I spent part of the morning testing two Mossberg 930 semi-automatic shotguns and my 90-year-old Montgomery Ward-branded Stevens 520 pump-action shotgun. The latter worked just fine, after I’d figured out that it didn’t have latches to keep the shells in the tubular magazine. They protruded past the end of the tube, to be held in place by the shell lifter. It looked strange to eyes accustomed to more modern designs, but it’s how the shotgun was designed, and it worked just fine once we’d figured it out. The 520 kicked hard – harder than I expected, even with its Limbsaver recoil pad – but gave no problems. I think it’ll make a very good travel shotgun, particularly given its take-down feature to make it a smaller, more concealable package.
One of the Mossbergs, a used Jerry Miculek-branded competition model that I recently traded into, gave no trouble at all. One of our Australian visitors took great delight in punching eight or nine rounds of buckshot out of it into the berm in rapid fire, and confided it would have been a useful gun to have in some of the tight spots he’d been in during his military service. It didn’t like low-brass birdshot rounds, which are lower-powered and didn’t provide enough recoil impetus to cycle the action; but with high-brass (i.e. more powerfully loaded) birdshot rounds, and with buckshot, it was fine.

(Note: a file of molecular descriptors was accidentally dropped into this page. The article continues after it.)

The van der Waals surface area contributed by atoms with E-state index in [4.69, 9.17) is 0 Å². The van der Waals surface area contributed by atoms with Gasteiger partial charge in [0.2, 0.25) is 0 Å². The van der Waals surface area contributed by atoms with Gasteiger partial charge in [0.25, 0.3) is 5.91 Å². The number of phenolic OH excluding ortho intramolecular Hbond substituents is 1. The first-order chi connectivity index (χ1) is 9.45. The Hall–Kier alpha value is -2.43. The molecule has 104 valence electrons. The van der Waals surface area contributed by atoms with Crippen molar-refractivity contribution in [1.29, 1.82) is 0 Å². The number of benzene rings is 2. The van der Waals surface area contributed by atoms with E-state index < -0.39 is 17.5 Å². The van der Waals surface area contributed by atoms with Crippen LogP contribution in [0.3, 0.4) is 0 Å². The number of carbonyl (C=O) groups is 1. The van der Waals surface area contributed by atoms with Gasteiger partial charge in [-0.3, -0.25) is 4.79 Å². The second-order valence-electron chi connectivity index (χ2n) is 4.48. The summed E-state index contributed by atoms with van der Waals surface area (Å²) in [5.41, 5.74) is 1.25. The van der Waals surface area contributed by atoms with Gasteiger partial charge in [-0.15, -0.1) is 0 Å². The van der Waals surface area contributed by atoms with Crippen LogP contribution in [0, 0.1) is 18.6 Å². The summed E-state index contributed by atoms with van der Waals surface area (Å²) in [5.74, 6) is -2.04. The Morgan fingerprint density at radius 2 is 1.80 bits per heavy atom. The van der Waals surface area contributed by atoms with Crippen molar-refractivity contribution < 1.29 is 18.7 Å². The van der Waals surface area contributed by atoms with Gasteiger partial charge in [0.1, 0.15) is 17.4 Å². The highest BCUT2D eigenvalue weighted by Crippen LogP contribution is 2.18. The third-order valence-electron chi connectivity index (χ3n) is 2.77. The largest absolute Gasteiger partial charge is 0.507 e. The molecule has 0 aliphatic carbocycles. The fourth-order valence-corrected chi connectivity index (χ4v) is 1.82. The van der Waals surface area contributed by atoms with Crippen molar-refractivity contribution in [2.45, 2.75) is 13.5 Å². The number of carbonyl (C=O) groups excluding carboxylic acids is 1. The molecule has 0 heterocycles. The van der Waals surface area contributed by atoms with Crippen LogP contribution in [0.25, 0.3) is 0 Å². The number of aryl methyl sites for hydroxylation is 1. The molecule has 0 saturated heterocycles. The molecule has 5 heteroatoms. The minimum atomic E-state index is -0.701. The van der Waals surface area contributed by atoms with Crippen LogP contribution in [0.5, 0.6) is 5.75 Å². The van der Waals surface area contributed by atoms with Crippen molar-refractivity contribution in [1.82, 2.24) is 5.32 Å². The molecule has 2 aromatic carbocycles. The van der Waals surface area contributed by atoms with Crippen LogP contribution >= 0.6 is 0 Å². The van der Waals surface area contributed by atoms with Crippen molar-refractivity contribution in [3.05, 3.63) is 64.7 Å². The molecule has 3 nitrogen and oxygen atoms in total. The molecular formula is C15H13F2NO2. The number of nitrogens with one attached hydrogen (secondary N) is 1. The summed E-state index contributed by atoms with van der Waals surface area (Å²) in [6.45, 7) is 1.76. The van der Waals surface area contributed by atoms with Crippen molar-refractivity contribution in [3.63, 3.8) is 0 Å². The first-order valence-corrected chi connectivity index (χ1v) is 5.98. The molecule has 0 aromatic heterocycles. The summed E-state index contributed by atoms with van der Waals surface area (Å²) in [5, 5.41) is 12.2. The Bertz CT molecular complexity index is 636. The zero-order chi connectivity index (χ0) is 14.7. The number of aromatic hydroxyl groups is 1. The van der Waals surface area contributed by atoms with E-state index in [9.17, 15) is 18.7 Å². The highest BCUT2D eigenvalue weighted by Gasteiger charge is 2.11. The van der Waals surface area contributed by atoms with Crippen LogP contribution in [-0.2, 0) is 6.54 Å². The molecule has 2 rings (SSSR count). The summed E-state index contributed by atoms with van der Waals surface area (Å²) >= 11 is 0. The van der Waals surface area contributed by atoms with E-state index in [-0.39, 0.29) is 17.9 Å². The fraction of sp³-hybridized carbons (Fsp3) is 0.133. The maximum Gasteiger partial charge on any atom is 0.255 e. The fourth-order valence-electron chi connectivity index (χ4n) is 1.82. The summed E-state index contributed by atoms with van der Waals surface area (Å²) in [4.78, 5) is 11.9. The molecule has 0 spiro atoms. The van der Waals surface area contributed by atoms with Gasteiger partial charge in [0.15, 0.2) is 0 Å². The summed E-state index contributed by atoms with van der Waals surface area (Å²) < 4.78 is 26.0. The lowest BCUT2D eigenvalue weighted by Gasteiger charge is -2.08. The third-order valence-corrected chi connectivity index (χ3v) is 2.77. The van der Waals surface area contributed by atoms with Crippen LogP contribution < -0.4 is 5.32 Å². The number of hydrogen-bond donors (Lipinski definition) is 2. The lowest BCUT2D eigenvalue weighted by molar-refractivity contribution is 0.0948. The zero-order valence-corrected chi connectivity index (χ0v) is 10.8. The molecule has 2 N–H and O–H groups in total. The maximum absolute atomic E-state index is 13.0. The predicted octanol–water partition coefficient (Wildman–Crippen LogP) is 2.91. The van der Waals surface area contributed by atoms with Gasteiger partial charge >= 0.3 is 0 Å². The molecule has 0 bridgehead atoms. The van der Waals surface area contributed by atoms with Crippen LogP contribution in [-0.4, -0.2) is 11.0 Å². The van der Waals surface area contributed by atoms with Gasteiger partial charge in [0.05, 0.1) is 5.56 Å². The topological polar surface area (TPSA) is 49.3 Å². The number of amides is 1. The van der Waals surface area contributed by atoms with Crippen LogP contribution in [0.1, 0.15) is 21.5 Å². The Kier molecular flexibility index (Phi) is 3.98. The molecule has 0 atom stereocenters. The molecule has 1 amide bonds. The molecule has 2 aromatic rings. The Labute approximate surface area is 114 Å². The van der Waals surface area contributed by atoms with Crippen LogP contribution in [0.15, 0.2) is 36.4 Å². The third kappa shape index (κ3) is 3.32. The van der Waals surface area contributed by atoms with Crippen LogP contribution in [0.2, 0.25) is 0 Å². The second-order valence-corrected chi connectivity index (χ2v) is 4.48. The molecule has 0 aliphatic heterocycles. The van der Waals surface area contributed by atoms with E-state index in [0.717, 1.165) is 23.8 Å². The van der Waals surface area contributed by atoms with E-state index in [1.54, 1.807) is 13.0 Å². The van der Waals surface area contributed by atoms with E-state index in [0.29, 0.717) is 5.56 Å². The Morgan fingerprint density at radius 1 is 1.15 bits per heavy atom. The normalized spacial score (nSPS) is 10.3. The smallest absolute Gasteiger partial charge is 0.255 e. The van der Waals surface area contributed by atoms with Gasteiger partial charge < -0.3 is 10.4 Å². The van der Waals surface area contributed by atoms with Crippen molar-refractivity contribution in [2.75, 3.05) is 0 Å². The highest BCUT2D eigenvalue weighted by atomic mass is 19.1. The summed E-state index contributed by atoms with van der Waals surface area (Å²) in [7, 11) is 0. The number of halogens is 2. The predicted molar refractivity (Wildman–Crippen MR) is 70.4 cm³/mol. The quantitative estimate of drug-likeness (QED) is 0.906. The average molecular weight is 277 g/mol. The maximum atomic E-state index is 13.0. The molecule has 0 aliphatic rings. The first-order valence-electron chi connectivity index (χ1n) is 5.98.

The other Mossberg 930, though . . . that was very disappointing. It’s a brand-new, previously unfired tactical model, and it misfed rounds, failed to eject fired cases, and sometimes failed to fire at all. I reckon there was a malfunction of some sort every second round! I suspect the action spring(s) are defective in some way. It’s going straight back to Mossberg next week, with a strongly worded letter of complaint. It should never have left the factory in this condition. I suspect their quality control people are falling down on the job. Once again, it demonstrated the necessity of never taking a new-to-you gun’s functioning for granted (as I mentioned yesterday). Any gun, and the ammunition you select for it, should be thoroughly tested before you entrust your life to its/their reliability.